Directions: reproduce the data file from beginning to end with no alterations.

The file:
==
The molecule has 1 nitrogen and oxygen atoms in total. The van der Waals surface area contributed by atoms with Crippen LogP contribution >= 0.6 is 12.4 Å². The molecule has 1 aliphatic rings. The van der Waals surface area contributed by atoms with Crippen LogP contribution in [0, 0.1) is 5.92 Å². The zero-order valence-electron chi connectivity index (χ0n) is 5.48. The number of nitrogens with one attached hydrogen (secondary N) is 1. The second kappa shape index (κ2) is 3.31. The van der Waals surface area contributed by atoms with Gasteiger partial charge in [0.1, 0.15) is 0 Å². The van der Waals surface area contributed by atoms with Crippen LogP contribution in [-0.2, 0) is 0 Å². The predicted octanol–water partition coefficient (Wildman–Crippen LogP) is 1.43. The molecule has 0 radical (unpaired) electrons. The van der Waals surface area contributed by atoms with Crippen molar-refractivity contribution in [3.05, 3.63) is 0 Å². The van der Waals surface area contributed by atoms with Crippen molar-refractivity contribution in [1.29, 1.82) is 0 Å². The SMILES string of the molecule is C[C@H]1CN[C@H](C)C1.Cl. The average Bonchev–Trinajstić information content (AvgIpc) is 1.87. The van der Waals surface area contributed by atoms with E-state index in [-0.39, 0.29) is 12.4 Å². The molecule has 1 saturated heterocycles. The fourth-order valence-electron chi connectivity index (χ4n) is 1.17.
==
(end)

The molecule has 1 nitrogen and oxygen atoms in total. The van der Waals surface area contributed by atoms with Crippen LogP contribution >= 0.6 is 12.4 Å². The molecule has 1 aliphatic rings. The van der Waals surface area contributed by atoms with Crippen LogP contribution in [0, 0.1) is 5.92 Å². The zero-order valence-electron chi connectivity index (χ0n) is 5.48. The number of nitrogens with one attached hydrogen (secondary N) is 1. The second kappa shape index (κ2) is 3.31. The van der Waals surface area contributed by atoms with Gasteiger partial charge in [0.1, 0.15) is 0 Å². The van der Waals surface area contributed by atoms with Crippen LogP contribution in [-0.2, 0) is 0 Å². The predicted octanol–water partition coefficient (Wildman–Crippen LogP) is 1.43. The molecule has 0 radical (unpaired) electrons. The van der Waals surface area contributed by atoms with Crippen molar-refractivity contribution in [3.05, 3.63) is 0 Å². The van der Waals surface area contributed by atoms with Crippen molar-refractivity contribution in [1.29, 1.82) is 0 Å². The SMILES string of the molecule is C[C@H]1CN[C@H](C)C1.Cl. The average Bonchev–Trinajstić information content (AvgIpc) is 1.87. The van der Waals surface area contributed by atoms with E-state index in [-0.39, 0.29) is 12.4 Å². The molecule has 1 saturated heterocycles. The fourth-order valence-electron chi connectivity index (χ4n) is 1.17.